A story in the LA Times the other day discussed "greenwashing" – cloaking something in dubious claims of environmental friendliness to make it more appealing to customers. An example most of us are familiar with is the note in the hotel bathroom to reuse towels in order to save water. You have to wonder just how committed the hotel is to environmental protection, or whether the real motive is to save on laundry expense. In any event, the bottom line is the hotel's costs are a little lower, and so is the value of the hotel stay as the guest has slightly less clean towels.
Cutting costs by reducing the value of the product is a dangerous game. No big surprise that GM would jump on board the greenwashing bandwagon. Cost reduction at the expense of customers has been their game for as long as there has been a GM. They just don't seem to be able to wrap their minds around the idea that their competitors are not eating GM's lunch by being cheaper, but by offering better value. It takes a very healthy disregard for customer value to eliminate spare tires in the name of the environment – gas mileage to be specific – and to the have the hubris to proclaim that it really isn't a big deal because customers can eliminate any worries about being stuck by the side of the road with a flat tire by simply paying for OnStar and having someone come out to fix the tire.
The reality is that a customer will pay a little less for a hotel room without clean towels, and for a car without a spare tire. Hyping the product with a tad less value – attempting to convince customers that the loss of value was somehow in their altruistic best interests – is a strategy for losers. Whether it is with assertions that the planet is somehow better off by having them pay the same price for less value, or the customer will benefit from sporting a prestigious brand even though the product is not as good, cannot succeed.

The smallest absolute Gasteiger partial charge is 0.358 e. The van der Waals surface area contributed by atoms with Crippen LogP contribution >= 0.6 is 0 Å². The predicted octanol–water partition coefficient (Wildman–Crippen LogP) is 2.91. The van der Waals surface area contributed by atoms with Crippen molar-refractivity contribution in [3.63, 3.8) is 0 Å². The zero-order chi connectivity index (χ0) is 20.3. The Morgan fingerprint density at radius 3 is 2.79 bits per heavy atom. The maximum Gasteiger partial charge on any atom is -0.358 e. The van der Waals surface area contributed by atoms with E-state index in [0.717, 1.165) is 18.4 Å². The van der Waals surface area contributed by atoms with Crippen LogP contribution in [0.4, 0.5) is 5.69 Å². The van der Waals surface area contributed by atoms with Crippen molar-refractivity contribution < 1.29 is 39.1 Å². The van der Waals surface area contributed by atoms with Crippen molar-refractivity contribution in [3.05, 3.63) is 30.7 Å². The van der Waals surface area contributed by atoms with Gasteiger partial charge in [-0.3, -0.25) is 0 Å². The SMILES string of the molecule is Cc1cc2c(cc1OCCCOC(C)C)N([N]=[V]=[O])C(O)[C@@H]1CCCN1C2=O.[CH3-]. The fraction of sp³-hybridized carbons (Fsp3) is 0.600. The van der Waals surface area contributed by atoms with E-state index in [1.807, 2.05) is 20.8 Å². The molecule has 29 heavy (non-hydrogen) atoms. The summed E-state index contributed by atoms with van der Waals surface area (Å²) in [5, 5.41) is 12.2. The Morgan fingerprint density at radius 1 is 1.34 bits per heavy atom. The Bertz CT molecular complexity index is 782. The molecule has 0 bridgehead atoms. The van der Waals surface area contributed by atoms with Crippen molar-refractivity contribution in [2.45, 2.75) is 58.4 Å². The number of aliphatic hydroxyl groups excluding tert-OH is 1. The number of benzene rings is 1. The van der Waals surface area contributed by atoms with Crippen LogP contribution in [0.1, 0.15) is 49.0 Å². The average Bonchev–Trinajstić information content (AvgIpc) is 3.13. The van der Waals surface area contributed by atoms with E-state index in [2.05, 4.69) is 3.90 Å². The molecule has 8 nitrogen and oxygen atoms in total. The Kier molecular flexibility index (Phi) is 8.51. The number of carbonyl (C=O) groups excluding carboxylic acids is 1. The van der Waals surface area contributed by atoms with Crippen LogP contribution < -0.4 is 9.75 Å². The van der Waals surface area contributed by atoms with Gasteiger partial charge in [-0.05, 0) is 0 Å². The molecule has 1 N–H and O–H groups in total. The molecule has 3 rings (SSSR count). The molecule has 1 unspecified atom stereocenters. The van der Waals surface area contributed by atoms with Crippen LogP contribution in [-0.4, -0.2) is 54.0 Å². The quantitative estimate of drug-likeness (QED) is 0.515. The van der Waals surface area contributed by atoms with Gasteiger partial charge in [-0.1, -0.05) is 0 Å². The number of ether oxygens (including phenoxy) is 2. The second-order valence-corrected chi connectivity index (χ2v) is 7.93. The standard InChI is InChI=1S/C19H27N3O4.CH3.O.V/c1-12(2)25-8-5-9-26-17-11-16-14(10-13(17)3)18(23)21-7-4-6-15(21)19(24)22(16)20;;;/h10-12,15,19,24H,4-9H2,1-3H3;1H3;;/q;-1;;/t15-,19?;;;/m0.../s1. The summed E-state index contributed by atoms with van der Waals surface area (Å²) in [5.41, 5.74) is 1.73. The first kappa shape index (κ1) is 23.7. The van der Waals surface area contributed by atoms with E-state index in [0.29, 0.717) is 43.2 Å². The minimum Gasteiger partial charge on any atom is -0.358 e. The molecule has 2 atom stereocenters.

A few weeks ago I conducted a lean management seminar – value driven manufacturing, lean accounting, and aiming the organization squarely at clearly defining and eliminating true waste were the crux of my spiel. During a break I was talking to the two top financial folks from a particular manufacturer – the only two people in the company empowered to make customer credit decisions as it turned out. While we were talking the company's top operations manager came up and interrupted us with an emergency. It seems a potential new customer had called and wanted to buy something in a big hurry. The product the customer wanted was on the shelf and available for shipment, but there was no one who could approve the new customer's credit. The customer was willing to pay with a credit card, but the customer only had a VISA card, and the company only took American Express. It turned out that they used to accept multiple credit cards, but a kaizen event had led them to determine that accepting and processing credit cards was 'wasteful', so they eliminated all but AMEX in the name of becoming leaner. Bottom line – they lost the sale. The potential customer couldn't wait for anyone to get back to the plant to review the credit, and their purchasing folks didn't have a company AMEX card. Reducing accounting costs at the expense of sales and customer requirements was hardly an improvement.
If the organization does not have a clear understanding of value, and if improvement is defined as 'cost reduction' rather than enhancement of value relative to the total cost, it is not only easy but quite common to end up nicking the bone when people attempt to cut out the fat. Reducing waste and cutting costs are not one and the same, and only reducting the cost of actual waste will help the bottom line. Too many companies have seen their cost reduction strategies generate price reduction necessities, and market share losses, as their product quality, availability and value have deteriorated.